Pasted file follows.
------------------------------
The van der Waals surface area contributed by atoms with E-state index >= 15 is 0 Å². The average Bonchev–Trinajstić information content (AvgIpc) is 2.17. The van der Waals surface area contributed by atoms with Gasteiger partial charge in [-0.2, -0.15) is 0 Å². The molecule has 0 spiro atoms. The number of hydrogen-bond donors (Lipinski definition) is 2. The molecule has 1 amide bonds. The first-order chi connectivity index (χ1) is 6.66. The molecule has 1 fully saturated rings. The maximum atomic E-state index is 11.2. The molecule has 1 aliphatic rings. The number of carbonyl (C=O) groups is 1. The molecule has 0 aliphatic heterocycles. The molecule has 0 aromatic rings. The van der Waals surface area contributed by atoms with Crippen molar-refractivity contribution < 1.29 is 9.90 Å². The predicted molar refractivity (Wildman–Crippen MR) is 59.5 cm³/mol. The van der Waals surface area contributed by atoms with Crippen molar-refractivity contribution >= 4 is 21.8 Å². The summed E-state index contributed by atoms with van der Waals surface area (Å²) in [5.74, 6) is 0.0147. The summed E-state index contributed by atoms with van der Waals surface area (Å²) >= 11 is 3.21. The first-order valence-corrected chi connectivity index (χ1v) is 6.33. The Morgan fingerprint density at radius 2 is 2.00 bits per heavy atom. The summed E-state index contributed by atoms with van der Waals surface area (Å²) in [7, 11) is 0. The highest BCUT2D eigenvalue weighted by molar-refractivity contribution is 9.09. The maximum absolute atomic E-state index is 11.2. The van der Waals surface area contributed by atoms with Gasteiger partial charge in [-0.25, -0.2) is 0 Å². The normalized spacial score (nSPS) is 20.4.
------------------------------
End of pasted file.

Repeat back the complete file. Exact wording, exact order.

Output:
The van der Waals surface area contributed by atoms with E-state index >= 15 is 0 Å². The average Bonchev–Trinajstić information content (AvgIpc) is 2.17. The van der Waals surface area contributed by atoms with Gasteiger partial charge in [-0.2, -0.15) is 0 Å². The molecule has 0 spiro atoms. The number of hydrogen-bond donors (Lipinski definition) is 2. The molecule has 1 amide bonds. The first-order chi connectivity index (χ1) is 6.66. The molecule has 1 fully saturated rings. The maximum atomic E-state index is 11.2. The molecule has 1 aliphatic rings. The number of carbonyl (C=O) groups is 1. The molecule has 0 aliphatic heterocycles. The molecule has 0 aromatic rings. The van der Waals surface area contributed by atoms with Crippen molar-refractivity contribution < 1.29 is 9.90 Å². The predicted molar refractivity (Wildman–Crippen MR) is 59.5 cm³/mol. The van der Waals surface area contributed by atoms with Crippen molar-refractivity contribution >= 4 is 21.8 Å². The summed E-state index contributed by atoms with van der Waals surface area (Å²) in [5.74, 6) is 0.0147. The summed E-state index contributed by atoms with van der Waals surface area (Å²) >= 11 is 3.21. The first-order valence-corrected chi connectivity index (χ1v) is 6.33. The Morgan fingerprint density at radius 2 is 2.00 bits per heavy atom. The summed E-state index contributed by atoms with van der Waals surface area (Å²) in [7, 11) is 0. The highest BCUT2D eigenvalue weighted by molar-refractivity contribution is 9.09. The maximum absolute atomic E-state index is 11.2. The van der Waals surface area contributed by atoms with Gasteiger partial charge in [-0.25, -0.2) is 0 Å². The normalized spacial score (nSPS) is 20.4.